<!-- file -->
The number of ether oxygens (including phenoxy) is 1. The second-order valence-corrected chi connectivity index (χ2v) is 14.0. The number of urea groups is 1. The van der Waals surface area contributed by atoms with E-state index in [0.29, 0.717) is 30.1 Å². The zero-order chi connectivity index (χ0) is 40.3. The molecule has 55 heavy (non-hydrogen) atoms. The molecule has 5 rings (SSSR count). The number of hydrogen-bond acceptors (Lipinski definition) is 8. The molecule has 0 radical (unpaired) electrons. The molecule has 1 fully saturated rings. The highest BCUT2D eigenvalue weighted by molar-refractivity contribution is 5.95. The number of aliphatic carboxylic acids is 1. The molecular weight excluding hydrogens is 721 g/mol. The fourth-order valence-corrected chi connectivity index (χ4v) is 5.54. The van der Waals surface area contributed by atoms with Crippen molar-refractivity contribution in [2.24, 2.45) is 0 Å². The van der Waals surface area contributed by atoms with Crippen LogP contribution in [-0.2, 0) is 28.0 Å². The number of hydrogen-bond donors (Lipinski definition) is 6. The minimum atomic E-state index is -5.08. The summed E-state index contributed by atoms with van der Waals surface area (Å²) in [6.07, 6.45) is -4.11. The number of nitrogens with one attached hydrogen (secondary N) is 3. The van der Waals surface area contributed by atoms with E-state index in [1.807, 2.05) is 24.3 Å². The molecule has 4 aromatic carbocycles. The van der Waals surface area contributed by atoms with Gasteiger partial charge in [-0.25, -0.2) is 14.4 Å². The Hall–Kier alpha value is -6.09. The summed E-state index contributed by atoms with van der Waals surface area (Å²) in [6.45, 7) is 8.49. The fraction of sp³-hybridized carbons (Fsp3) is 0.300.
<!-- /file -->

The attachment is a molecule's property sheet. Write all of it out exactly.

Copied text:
The number of ether oxygens (including phenoxy) is 1. The second-order valence-corrected chi connectivity index (χ2v) is 14.0. The number of urea groups is 1. The van der Waals surface area contributed by atoms with E-state index in [0.29, 0.717) is 30.1 Å². The zero-order chi connectivity index (χ0) is 40.3. The molecule has 55 heavy (non-hydrogen) atoms. The molecule has 5 rings (SSSR count). The number of hydrogen-bond acceptors (Lipinski definition) is 8. The molecule has 0 radical (unpaired) electrons. The molecule has 1 fully saturated rings. The highest BCUT2D eigenvalue weighted by molar-refractivity contribution is 5.95. The number of aliphatic carboxylic acids is 1. The molecular weight excluding hydrogens is 721 g/mol. The fourth-order valence-corrected chi connectivity index (χ4v) is 5.54. The van der Waals surface area contributed by atoms with Crippen molar-refractivity contribution in [2.24, 2.45) is 0 Å². The van der Waals surface area contributed by atoms with Crippen LogP contribution in [-0.2, 0) is 28.0 Å². The number of hydrogen-bond donors (Lipinski definition) is 6. The minimum atomic E-state index is -5.08. The summed E-state index contributed by atoms with van der Waals surface area (Å²) in [6.07, 6.45) is -4.11. The number of nitrogens with one attached hydrogen (secondary N) is 3. The van der Waals surface area contributed by atoms with E-state index in [1.807, 2.05) is 24.3 Å². The molecule has 4 aromatic carbocycles. The van der Waals surface area contributed by atoms with Gasteiger partial charge in [-0.25, -0.2) is 14.4 Å². The Hall–Kier alpha value is -6.09. The summed E-state index contributed by atoms with van der Waals surface area (Å²) in [6.45, 7) is 8.49. The fraction of sp³-hybridized carbons (Fsp3) is 0.300.